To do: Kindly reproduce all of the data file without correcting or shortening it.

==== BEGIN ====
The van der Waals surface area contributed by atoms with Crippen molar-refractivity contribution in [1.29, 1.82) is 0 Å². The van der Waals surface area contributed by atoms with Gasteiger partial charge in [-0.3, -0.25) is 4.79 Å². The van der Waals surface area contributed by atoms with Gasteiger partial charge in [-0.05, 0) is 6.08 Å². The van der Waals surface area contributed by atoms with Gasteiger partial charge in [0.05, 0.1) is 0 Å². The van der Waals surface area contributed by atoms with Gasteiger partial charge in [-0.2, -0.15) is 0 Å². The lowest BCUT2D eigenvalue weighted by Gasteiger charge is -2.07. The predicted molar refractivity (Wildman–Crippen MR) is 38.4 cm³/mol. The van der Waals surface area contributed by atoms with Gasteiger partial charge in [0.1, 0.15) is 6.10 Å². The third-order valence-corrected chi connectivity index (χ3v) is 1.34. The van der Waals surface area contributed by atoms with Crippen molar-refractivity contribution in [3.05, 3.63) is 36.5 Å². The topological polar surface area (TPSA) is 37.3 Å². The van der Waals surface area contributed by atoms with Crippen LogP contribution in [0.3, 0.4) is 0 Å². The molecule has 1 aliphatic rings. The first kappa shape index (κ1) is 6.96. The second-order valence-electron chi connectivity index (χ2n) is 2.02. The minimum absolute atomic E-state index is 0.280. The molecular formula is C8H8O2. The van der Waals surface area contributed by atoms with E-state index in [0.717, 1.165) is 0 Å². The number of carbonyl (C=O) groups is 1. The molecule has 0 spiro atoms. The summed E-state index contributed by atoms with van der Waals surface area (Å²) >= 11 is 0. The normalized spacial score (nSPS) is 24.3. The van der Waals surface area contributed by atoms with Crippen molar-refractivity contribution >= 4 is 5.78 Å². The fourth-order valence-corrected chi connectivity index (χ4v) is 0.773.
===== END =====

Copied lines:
The van der Waals surface area contributed by atoms with Crippen molar-refractivity contribution in [1.29, 1.82) is 0 Å². The van der Waals surface area contributed by atoms with Gasteiger partial charge in [-0.3, -0.25) is 4.79 Å². The van der Waals surface area contributed by atoms with Gasteiger partial charge in [-0.05, 0) is 6.08 Å². The van der Waals surface area contributed by atoms with Gasteiger partial charge in [0.05, 0.1) is 0 Å². The van der Waals surface area contributed by atoms with Gasteiger partial charge in [-0.2, -0.15) is 0 Å². The lowest BCUT2D eigenvalue weighted by Gasteiger charge is -2.07. The predicted molar refractivity (Wildman–Crippen MR) is 38.4 cm³/mol. The van der Waals surface area contributed by atoms with Gasteiger partial charge in [0.1, 0.15) is 6.10 Å². The third-order valence-corrected chi connectivity index (χ3v) is 1.34. The van der Waals surface area contributed by atoms with Crippen molar-refractivity contribution in [3.05, 3.63) is 36.5 Å². The topological polar surface area (TPSA) is 37.3 Å². The van der Waals surface area contributed by atoms with Crippen LogP contribution in [0.3, 0.4) is 0 Å². The molecule has 1 aliphatic rings. The first kappa shape index (κ1) is 6.96. The second-order valence-electron chi connectivity index (χ2n) is 2.02. The minimum absolute atomic E-state index is 0.280. The molecular formula is C8H8O2. The van der Waals surface area contributed by atoms with E-state index in [0.717, 1.165) is 0 Å². The number of carbonyl (C=O) groups is 1. The molecule has 0 spiro atoms. The summed E-state index contributed by atoms with van der Waals surface area (Å²) >= 11 is 0. The normalized spacial score (nSPS) is 24.3. The van der Waals surface area contributed by atoms with Crippen molar-refractivity contribution >= 4 is 5.78 Å². The fourth-order valence-corrected chi connectivity index (χ4v) is 0.773.